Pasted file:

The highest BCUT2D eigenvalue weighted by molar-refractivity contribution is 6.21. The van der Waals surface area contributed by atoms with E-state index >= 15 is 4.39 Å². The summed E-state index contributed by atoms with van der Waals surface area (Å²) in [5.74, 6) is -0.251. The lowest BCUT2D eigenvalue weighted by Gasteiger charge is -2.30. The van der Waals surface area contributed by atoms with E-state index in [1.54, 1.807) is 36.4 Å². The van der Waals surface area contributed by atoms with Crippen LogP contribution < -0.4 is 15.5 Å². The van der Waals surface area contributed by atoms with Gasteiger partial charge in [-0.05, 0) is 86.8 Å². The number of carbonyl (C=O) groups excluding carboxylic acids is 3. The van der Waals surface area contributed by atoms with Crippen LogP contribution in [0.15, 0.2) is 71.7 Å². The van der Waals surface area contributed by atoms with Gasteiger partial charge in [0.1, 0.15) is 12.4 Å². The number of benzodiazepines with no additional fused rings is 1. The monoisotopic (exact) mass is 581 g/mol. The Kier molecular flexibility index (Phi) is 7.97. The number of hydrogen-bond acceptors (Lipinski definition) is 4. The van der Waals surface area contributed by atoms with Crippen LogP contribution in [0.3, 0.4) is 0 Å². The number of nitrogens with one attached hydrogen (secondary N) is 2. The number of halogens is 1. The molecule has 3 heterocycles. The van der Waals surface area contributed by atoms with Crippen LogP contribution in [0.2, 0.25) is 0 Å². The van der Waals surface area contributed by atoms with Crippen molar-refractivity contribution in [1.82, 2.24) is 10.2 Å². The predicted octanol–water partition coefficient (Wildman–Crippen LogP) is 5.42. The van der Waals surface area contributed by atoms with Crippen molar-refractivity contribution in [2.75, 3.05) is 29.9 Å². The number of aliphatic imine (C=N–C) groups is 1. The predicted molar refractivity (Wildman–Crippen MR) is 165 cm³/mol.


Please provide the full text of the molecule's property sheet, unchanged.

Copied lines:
The highest BCUT2D eigenvalue weighted by molar-refractivity contribution is 6.21. The van der Waals surface area contributed by atoms with E-state index >= 15 is 4.39 Å². The summed E-state index contributed by atoms with van der Waals surface area (Å²) in [5.74, 6) is -0.251. The lowest BCUT2D eigenvalue weighted by Gasteiger charge is -2.30. The van der Waals surface area contributed by atoms with E-state index in [1.54, 1.807) is 36.4 Å². The van der Waals surface area contributed by atoms with Crippen LogP contribution < -0.4 is 15.5 Å². The van der Waals surface area contributed by atoms with Gasteiger partial charge in [-0.05, 0) is 86.8 Å². The number of carbonyl (C=O) groups excluding carboxylic acids is 3. The van der Waals surface area contributed by atoms with Crippen LogP contribution in [0.15, 0.2) is 71.7 Å². The van der Waals surface area contributed by atoms with Gasteiger partial charge in [0.1, 0.15) is 12.4 Å². The number of benzodiazepines with no additional fused rings is 1. The monoisotopic (exact) mass is 581 g/mol. The Kier molecular flexibility index (Phi) is 7.97. The number of hydrogen-bond acceptors (Lipinski definition) is 4. The van der Waals surface area contributed by atoms with Crippen LogP contribution in [0.3, 0.4) is 0 Å². The number of nitrogens with one attached hydrogen (secondary N) is 2. The number of halogens is 1. The molecule has 3 heterocycles. The van der Waals surface area contributed by atoms with Crippen LogP contribution in [0.2, 0.25) is 0 Å². The van der Waals surface area contributed by atoms with Crippen molar-refractivity contribution in [1.82, 2.24) is 10.2 Å². The predicted octanol–water partition coefficient (Wildman–Crippen LogP) is 5.42. The van der Waals surface area contributed by atoms with Crippen molar-refractivity contribution in [2.75, 3.05) is 29.9 Å². The number of aliphatic imine (C=N–C) groups is 1. The predicted molar refractivity (Wildman–Crippen MR) is 165 cm³/mol.